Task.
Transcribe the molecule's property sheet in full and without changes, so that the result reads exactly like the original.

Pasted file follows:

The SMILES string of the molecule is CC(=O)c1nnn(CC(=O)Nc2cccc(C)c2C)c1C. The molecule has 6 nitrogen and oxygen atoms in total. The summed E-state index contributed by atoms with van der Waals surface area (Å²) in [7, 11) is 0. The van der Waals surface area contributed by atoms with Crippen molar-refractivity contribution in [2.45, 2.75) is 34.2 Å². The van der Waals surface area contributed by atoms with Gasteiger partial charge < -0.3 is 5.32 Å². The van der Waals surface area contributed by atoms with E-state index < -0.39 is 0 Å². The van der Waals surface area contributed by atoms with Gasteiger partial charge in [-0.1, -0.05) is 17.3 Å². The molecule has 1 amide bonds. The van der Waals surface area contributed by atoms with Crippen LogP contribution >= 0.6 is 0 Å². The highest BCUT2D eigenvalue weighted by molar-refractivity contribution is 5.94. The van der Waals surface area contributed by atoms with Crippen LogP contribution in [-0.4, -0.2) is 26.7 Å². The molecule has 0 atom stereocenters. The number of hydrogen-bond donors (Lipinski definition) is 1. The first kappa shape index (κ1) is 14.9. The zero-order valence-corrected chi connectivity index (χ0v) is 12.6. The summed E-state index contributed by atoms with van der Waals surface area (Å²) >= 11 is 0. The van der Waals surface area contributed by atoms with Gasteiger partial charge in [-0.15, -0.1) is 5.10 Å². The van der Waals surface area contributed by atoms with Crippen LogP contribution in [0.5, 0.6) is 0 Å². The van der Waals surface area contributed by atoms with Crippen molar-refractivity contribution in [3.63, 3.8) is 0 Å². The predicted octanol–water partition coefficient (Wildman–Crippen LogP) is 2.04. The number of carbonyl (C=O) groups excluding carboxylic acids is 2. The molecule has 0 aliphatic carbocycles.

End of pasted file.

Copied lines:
The SMILES string of the molecule is CC(=O)c1nnn(CC(=O)Nc2cccc(C)c2C)c1C. The molecule has 6 nitrogen and oxygen atoms in total. The summed E-state index contributed by atoms with van der Waals surface area (Å²) in [7, 11) is 0. The van der Waals surface area contributed by atoms with Crippen molar-refractivity contribution in [2.45, 2.75) is 34.2 Å². The van der Waals surface area contributed by atoms with Gasteiger partial charge < -0.3 is 5.32 Å². The van der Waals surface area contributed by atoms with E-state index < -0.39 is 0 Å². The van der Waals surface area contributed by atoms with Gasteiger partial charge in [-0.1, -0.05) is 17.3 Å². The molecule has 1 amide bonds. The van der Waals surface area contributed by atoms with Crippen LogP contribution >= 0.6 is 0 Å². The highest BCUT2D eigenvalue weighted by molar-refractivity contribution is 5.94. The van der Waals surface area contributed by atoms with Crippen LogP contribution in [-0.4, -0.2) is 26.7 Å². The molecule has 0 atom stereocenters. The number of hydrogen-bond donors (Lipinski definition) is 1. The first kappa shape index (κ1) is 14.9. The zero-order valence-corrected chi connectivity index (χ0v) is 12.6. The summed E-state index contributed by atoms with van der Waals surface area (Å²) >= 11 is 0. The van der Waals surface area contributed by atoms with Gasteiger partial charge in [-0.15, -0.1) is 5.10 Å². The van der Waals surface area contributed by atoms with Crippen LogP contribution in [0.5, 0.6) is 0 Å². The van der Waals surface area contributed by atoms with Crippen molar-refractivity contribution in [3.63, 3.8) is 0 Å². The predicted octanol–water partition coefficient (Wildman–Crippen LogP) is 2.04. The number of carbonyl (C=O) groups excluding carboxylic acids is 2. The molecule has 0 aliphatic carbocycles.